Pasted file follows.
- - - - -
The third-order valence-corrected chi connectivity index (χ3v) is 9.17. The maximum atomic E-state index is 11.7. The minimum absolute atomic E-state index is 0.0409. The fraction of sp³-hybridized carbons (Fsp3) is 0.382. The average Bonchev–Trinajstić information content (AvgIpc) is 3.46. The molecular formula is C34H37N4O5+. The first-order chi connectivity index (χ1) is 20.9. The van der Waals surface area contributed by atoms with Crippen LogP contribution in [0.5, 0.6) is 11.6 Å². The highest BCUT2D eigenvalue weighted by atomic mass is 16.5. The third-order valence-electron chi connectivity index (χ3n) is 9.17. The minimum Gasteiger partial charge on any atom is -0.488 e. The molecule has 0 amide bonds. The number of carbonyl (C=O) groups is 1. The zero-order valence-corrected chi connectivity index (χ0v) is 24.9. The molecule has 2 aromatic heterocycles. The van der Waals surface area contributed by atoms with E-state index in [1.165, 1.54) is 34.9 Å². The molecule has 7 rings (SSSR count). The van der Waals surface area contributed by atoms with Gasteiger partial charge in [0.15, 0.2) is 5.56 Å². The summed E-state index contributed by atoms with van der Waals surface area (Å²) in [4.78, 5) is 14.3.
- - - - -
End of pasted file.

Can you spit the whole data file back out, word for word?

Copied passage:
The third-order valence-corrected chi connectivity index (χ3v) is 9.17. The maximum atomic E-state index is 11.7. The minimum absolute atomic E-state index is 0.0409. The fraction of sp³-hybridized carbons (Fsp3) is 0.382. The average Bonchev–Trinajstić information content (AvgIpc) is 3.46. The molecular formula is C34H37N4O5+. The first-order chi connectivity index (χ1) is 20.9. The van der Waals surface area contributed by atoms with Crippen LogP contribution in [0.5, 0.6) is 11.6 Å². The highest BCUT2D eigenvalue weighted by atomic mass is 16.5. The third-order valence-electron chi connectivity index (χ3n) is 9.17. The minimum Gasteiger partial charge on any atom is -0.488 e. The molecule has 0 amide bonds. The number of carbonyl (C=O) groups is 1. The zero-order valence-corrected chi connectivity index (χ0v) is 24.9. The molecule has 2 aromatic heterocycles. The van der Waals surface area contributed by atoms with E-state index in [1.165, 1.54) is 34.9 Å². The molecule has 7 rings (SSSR count). The van der Waals surface area contributed by atoms with Gasteiger partial charge in [0.15, 0.2) is 5.56 Å². The summed E-state index contributed by atoms with van der Waals surface area (Å²) in [4.78, 5) is 14.3.